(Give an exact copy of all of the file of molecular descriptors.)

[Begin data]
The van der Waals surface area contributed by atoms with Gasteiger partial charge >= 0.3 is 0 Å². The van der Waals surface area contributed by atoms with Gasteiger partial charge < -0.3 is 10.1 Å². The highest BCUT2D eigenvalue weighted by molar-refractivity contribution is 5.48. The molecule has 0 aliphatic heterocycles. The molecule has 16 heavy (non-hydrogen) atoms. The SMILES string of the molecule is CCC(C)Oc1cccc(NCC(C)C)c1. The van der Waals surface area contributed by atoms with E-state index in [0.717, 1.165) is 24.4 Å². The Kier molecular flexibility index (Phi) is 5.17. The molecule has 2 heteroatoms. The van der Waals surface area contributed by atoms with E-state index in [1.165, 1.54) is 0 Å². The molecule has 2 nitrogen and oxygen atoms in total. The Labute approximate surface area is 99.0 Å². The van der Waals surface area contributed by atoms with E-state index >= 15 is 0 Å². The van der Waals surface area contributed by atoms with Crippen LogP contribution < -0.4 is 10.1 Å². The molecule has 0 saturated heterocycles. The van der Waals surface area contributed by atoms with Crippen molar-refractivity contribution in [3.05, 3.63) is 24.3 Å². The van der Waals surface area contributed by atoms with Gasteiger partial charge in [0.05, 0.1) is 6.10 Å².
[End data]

The van der Waals surface area contributed by atoms with Gasteiger partial charge >= 0.3 is 0 Å². The van der Waals surface area contributed by atoms with Gasteiger partial charge < -0.3 is 10.1 Å². The highest BCUT2D eigenvalue weighted by molar-refractivity contribution is 5.48. The molecule has 0 aliphatic heterocycles. The molecule has 16 heavy (non-hydrogen) atoms. The SMILES string of the molecule is CCC(C)Oc1cccc(NCC(C)C)c1. The van der Waals surface area contributed by atoms with E-state index in [0.717, 1.165) is 24.4 Å². The Kier molecular flexibility index (Phi) is 5.17. The molecule has 2 heteroatoms. The van der Waals surface area contributed by atoms with E-state index in [1.165, 1.54) is 0 Å². The molecule has 2 nitrogen and oxygen atoms in total. The Labute approximate surface area is 99.0 Å². The van der Waals surface area contributed by atoms with E-state index >= 15 is 0 Å². The van der Waals surface area contributed by atoms with Crippen LogP contribution < -0.4 is 10.1 Å². The molecule has 0 saturated heterocycles. The van der Waals surface area contributed by atoms with Crippen molar-refractivity contribution in [3.05, 3.63) is 24.3 Å². The van der Waals surface area contributed by atoms with Gasteiger partial charge in [0.05, 0.1) is 6.10 Å².